Step by Step Guide to buying / selling a property in Northern Ireland

A new initiative has been jointly launched by The Law Society of Northern Ireland, the Royal Institution of Chartered Surveyors (NI) and the National Association of Estate Agents (NI), which aims to make the process of buying and selling a home in Northern Ireland much smoother for consumers.

Often the Solicitor’s work in a residential conveyancing transaction goes unseen and is often misunderstood. The laws which apply to conveyancing can be complicated and so, to assist with this, we have set out a step by step guide to selling and buying a residential property in Northern Ireland.

Selling a residential property in Northern Ireland

Stage one – Sale Agreed

Once the sale has been agreed, your solicitor will:

  • Obtain your title deeds and ask you to fill in a detailed questionnaire called Vendor’s Replies to Pre-Contract Enquiries
  • Carry out various searches and obtain property certificates to provide evidence that no third parties have any adverse rights to your property and that you have the legal title to be able to sell
  • Prepare and send out a package of legal information and a draft contract for sale to the solicitor acting on behalf of the purchaser
  • Respond to queries that are raised by the Purchaser’s Solicitor
  • Liaise with all relevant parties and negotiate a date for moving (‘proposed completion date’)


Stage two – Replies to Enquiries and Contract

Once the Offer to Purchase has been received, your solicitor will:

  • Arrange a meeting with you
  • Deal with/advise you in relation to any special conditions added to the contact
  • Organise final accounts and prepare a final settlement for your approval
  • Collect any balance of funds required request a settlement figure for your mortgage and any other secured loans (if required)
  • Approve the deed of transfer


Stage three – Completion

Upon completion, your solicitor will:

  • Receive Monies
  • Agree completion undertakings with the other Solicitor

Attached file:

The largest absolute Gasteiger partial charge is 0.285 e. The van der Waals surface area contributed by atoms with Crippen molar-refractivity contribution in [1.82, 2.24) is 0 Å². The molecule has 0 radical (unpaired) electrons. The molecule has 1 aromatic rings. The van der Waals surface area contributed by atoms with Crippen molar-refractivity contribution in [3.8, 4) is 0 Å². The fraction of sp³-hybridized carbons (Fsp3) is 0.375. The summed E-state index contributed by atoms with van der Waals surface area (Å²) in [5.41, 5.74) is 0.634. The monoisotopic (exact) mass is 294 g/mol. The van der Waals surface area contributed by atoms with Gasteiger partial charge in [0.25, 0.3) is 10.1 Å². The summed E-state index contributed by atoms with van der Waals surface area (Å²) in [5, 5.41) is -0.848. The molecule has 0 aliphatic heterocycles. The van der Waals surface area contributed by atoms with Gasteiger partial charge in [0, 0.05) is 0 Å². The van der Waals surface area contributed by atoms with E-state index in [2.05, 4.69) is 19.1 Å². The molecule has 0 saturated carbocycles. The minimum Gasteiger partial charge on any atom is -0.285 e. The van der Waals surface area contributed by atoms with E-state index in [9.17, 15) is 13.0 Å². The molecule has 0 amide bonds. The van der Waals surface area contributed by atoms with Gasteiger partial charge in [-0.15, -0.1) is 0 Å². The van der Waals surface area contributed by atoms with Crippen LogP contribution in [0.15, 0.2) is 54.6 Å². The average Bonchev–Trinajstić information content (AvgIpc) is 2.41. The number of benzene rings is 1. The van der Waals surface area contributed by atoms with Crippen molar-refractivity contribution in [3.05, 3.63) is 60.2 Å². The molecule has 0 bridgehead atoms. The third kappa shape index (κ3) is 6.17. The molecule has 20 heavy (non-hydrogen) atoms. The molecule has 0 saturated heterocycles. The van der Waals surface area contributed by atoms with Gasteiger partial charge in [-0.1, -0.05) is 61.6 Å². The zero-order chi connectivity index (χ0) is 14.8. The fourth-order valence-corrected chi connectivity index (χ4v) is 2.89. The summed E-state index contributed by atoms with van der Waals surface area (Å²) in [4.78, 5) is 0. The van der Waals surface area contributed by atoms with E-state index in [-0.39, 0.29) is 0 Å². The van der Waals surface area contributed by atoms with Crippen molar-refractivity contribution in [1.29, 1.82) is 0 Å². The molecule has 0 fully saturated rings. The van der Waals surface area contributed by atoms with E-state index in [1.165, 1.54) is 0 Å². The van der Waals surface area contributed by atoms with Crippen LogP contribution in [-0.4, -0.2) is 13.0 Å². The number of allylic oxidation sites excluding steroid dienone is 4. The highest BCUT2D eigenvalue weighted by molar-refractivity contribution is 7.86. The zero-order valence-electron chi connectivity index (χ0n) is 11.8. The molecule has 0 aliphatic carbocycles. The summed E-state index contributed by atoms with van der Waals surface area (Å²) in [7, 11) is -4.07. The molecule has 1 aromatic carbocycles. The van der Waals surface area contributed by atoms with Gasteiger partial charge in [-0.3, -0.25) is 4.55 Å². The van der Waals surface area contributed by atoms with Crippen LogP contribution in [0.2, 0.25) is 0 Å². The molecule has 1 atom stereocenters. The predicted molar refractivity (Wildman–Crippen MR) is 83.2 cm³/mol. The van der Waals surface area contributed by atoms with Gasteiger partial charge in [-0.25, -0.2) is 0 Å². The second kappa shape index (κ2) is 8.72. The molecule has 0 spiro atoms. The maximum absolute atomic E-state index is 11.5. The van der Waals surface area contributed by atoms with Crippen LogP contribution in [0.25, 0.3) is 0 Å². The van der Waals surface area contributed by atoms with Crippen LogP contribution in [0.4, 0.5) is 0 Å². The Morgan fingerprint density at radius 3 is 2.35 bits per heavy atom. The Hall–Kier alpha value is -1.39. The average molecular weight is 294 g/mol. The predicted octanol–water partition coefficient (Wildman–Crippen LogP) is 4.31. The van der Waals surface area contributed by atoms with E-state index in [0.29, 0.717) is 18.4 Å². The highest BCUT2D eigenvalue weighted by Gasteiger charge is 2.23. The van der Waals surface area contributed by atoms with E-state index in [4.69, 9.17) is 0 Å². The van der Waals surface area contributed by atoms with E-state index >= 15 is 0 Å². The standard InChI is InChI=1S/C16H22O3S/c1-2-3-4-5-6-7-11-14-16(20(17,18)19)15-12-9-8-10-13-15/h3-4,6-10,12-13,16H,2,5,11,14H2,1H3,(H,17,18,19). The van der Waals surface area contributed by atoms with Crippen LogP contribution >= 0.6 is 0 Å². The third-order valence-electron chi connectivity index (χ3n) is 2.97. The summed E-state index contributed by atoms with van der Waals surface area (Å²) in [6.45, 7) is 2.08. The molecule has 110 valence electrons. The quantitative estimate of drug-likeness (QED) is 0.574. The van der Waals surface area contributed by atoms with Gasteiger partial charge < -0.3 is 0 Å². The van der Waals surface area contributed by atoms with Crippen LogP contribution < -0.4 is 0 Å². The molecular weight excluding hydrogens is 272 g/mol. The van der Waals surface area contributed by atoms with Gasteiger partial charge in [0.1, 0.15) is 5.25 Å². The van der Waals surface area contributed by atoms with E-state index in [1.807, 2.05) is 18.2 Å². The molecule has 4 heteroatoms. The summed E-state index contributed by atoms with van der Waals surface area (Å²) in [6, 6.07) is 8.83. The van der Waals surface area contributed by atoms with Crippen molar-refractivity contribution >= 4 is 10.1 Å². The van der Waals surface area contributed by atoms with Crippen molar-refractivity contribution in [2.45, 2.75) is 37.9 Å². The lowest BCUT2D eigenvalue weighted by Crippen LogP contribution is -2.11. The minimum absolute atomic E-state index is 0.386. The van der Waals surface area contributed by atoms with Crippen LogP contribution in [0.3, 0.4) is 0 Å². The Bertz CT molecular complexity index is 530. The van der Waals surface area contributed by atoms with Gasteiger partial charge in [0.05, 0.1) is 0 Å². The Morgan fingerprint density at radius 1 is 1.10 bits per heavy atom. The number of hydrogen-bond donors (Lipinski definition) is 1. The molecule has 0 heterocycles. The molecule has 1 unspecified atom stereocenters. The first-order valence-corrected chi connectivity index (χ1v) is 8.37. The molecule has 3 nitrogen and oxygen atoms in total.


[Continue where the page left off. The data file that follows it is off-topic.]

• Pay off the mortgage and notify lender
  • Quite often settle any invoice to the Estate Agents or balance monies to management companies if instructed to do so
  • Send the transfer deed to the other solicitor
  • Send any balance of money to you


Buying a residential property in Northern Ireland

Stage one –Sale Agreed and Title Review

Once the sale is agreed and once you instruct your solicitor he or she will:

  • Write to you to confirm instructions, send you a fee quote and terms of business
  • Write to the Vendor’s solicitor to request the draft contract and title deeds
  • Receive the search results and communicate any problems
  • Check the title documentation and raise enquiries to clarify any information in the initial title pack
  • Review various search from the local authorities to determine whether there are flood risks, financial liabilities, boundary disputes or any other adverse matters which affect the property or land and which could impact your use or enjoyment of the lands
  • Prepar and send you a detailed report on the legal title, contract and supporting documents provided by the seller
  • Liaise with your mortgage lender to ensure the funds will be made available when necessary and deal with the formal mortgage offer and all the conditions attached to same


Stage two – Enquiries and Offer to Purchase

Once in a position to do so your solicitor will arrange for you to attend the office to sign the Offer to purchase. Your solicitor will:

  • Arrange a meeting with you to discuss the transaction in full and advise you on the report on title
  • Discuss completion dates
  • Discuss the mortgage offer of financial arrangements
  • Prepare the deed of transfer and mortgage deed and arrange for you to sign them
  • Prepare a final completion statement for your approval
  • Collect any balance of funds required
  • Organise final searches to check for debts and bankruptcy orders against you (mortgage lender requirements)


Stage three – completion

On completion, your solicitor will:

  • Confirm to you the acceptance of the contract, you will become legally obliged to buy the property on the agreed date and your seller will be legally obliged to sell to you. If either party cannot or will not complete the consequences will be serious and expensive
  • Collect the funds for the purchase and deal with the finance arrangements on completion This process relies heavily on the system of Solicitors’ undertakings
  • From the day of completion the property is legally yours and your solicitor will contact you to confirm completion and let you know that the keys can be collected, usually from the estate agents
  • Submit a SDLT return and arrange for payment of any Stamp Duty to Revenue & Customs
  • Prepare and send off application to Land Registry to register your ownership
  • Send the title deeds to the lender (if the property is mortgaged)

The above is not by any means an exhaustive list. Each sale or purchase is different and brings its own set of challenges. Conveyancing is not an administrative exercise. Land law is complex and conveyancing requires technical skills, legal knowledge, attention to detail and pro-active solution-driven problem-solving.

If you require advice on any conveyancing matter, please contact one of our specialist team today.